First Mardi Gras was incorporated as a not for profit community association on 20 April 2017. The operations of the organisation are governed by our Constitution and the Associations Incorporation Act, 2009.
First Mardi Gras has a Management Committee elected by members of the association. Members of the Management Committee are:
"I was involved in the Gay Solidarity Group meetings that organised the morning street march to mark the anniversary of the Stonewall riot in New York. A couple of chaps from CAMP came along to a meeting propose a night-time march/festival as well. And that became the first Mardi Gras! With my leg in a walking plaster from a motorbike accident, I ambled happily down Oxford St with friends. But when police stopped the parade near Hyde Park, we were galvanised and charged up to Kings Cross - defiant, exhilarated and chanting slogans. Sheltered with friends in a shop doorway, I witnessed the most brutal police attack I had ever seen."
Diane was active in women's and lesbian and gay groups including the Gay Trade Union Group and Pride History Group and was elected three times to the Board of New Mardi Gras in the early to mid-2000s. Following a career in the public service, Diane now works on projects in training and communications.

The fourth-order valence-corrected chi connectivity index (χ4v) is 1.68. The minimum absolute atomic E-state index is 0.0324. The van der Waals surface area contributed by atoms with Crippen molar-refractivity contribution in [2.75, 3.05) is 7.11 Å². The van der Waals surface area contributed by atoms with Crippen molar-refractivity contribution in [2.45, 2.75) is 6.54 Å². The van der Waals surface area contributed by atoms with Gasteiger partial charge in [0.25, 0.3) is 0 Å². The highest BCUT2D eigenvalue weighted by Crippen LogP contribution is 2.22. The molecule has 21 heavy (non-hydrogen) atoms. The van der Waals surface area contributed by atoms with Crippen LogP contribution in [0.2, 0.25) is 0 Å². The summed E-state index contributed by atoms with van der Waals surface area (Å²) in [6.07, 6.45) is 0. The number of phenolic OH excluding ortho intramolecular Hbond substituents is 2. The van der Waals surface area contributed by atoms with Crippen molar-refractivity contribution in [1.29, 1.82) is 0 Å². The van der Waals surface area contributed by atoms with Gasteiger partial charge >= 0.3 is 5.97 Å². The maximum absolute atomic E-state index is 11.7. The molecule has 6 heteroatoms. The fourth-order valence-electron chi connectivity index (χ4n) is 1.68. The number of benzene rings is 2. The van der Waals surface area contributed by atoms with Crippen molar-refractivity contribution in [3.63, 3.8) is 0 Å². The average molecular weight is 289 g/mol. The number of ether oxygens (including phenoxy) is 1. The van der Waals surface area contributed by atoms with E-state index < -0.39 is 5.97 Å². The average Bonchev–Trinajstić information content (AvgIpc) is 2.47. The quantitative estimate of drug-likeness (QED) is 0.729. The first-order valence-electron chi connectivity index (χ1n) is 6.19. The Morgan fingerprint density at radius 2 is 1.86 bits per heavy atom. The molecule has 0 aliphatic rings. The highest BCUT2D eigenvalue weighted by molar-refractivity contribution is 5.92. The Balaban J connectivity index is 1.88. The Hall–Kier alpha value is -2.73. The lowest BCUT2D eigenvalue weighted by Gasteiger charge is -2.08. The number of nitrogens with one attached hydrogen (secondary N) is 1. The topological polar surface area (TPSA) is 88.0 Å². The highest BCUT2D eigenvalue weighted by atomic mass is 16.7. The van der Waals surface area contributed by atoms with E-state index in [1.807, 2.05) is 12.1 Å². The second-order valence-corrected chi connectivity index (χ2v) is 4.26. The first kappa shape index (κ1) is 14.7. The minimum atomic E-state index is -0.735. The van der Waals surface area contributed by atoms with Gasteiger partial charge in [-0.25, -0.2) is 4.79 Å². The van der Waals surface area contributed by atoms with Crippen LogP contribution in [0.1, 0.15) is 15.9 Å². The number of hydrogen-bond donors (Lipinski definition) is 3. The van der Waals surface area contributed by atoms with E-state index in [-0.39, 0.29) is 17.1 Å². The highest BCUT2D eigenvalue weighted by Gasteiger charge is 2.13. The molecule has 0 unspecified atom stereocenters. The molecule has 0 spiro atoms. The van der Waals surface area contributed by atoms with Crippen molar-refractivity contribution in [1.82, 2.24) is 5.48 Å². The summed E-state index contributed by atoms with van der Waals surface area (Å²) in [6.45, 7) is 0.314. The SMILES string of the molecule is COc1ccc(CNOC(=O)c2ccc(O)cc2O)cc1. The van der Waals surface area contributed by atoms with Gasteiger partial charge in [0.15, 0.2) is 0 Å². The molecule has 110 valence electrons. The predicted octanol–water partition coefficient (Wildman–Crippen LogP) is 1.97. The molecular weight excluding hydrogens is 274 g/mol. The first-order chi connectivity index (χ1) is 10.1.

"In early 1978, I received a letter from San Francisco asking for solidarity actions for the Stonewall anniversary, Gay Freedom Day parade on 24 June. We formed a coalition of lesbian, gay and progressive groups to plan our activities including a late-night street festival, starting in Taylor Square. Dressed in a country and western frock, I remember feeling amazed that people showed up. It was exhilarating to be free, visible and together but these feelings turned to alarm. It was outrageous how violently the police attacked us in the Cross. We instantly knew we had experienced our own Stonewall."
Apart from commitment over the decades to queer activism and to commemorating Mardi Gras history, Ken has worked as a mail sorter, in disability services, in HIV, and since 1994, with the international solidarity agency of the ACTU, Union Aid Abroad – APHEDA.